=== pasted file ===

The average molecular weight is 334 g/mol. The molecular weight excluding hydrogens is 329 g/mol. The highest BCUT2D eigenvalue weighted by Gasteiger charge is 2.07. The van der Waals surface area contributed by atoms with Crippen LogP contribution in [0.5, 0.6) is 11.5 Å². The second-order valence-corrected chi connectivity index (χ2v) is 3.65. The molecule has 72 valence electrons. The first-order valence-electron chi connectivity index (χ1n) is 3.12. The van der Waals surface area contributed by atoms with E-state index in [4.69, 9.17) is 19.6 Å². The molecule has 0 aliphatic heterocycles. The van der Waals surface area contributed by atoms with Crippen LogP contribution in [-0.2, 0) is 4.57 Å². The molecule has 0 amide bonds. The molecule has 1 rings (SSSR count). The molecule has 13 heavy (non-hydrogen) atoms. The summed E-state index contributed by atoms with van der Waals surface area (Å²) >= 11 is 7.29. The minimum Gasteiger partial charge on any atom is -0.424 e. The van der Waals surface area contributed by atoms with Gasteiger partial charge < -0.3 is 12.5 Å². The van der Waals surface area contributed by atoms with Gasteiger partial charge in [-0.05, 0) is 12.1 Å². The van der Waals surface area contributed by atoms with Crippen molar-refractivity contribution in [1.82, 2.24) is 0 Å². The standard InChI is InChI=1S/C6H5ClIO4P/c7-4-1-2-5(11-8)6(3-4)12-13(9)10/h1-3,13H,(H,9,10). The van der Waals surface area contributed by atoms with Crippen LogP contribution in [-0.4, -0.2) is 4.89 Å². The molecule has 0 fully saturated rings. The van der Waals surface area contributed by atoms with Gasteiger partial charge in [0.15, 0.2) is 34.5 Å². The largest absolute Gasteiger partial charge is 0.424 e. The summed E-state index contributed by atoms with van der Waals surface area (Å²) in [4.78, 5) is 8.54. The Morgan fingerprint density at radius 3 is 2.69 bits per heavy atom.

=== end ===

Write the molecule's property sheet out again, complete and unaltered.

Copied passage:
The average molecular weight is 334 g/mol. The molecular weight excluding hydrogens is 329 g/mol. The highest BCUT2D eigenvalue weighted by Gasteiger charge is 2.07. The van der Waals surface area contributed by atoms with Crippen LogP contribution in [0.5, 0.6) is 11.5 Å². The second-order valence-corrected chi connectivity index (χ2v) is 3.65. The molecule has 72 valence electrons. The first-order valence-electron chi connectivity index (χ1n) is 3.12. The van der Waals surface area contributed by atoms with E-state index in [4.69, 9.17) is 19.6 Å². The molecule has 0 aliphatic heterocycles. The van der Waals surface area contributed by atoms with Crippen LogP contribution in [-0.2, 0) is 4.57 Å². The molecule has 0 amide bonds. The molecule has 1 rings (SSSR count). The molecule has 13 heavy (non-hydrogen) atoms. The summed E-state index contributed by atoms with van der Waals surface area (Å²) >= 11 is 7.29. The minimum Gasteiger partial charge on any atom is -0.424 e. The van der Waals surface area contributed by atoms with Gasteiger partial charge < -0.3 is 12.5 Å². The van der Waals surface area contributed by atoms with Gasteiger partial charge in [-0.05, 0) is 12.1 Å². The van der Waals surface area contributed by atoms with Crippen molar-refractivity contribution in [1.82, 2.24) is 0 Å². The standard InChI is InChI=1S/C6H5ClIO4P/c7-4-1-2-5(11-8)6(3-4)12-13(9)10/h1-3,13H,(H,9,10). The van der Waals surface area contributed by atoms with Crippen LogP contribution in [-0.4, -0.2) is 4.89 Å². The molecule has 0 fully saturated rings. The van der Waals surface area contributed by atoms with Gasteiger partial charge in [0.15, 0.2) is 34.5 Å². The largest absolute Gasteiger partial charge is 0.424 e. The summed E-state index contributed by atoms with van der Waals surface area (Å²) in [4.78, 5) is 8.54. The Morgan fingerprint density at radius 3 is 2.69 bits per heavy atom.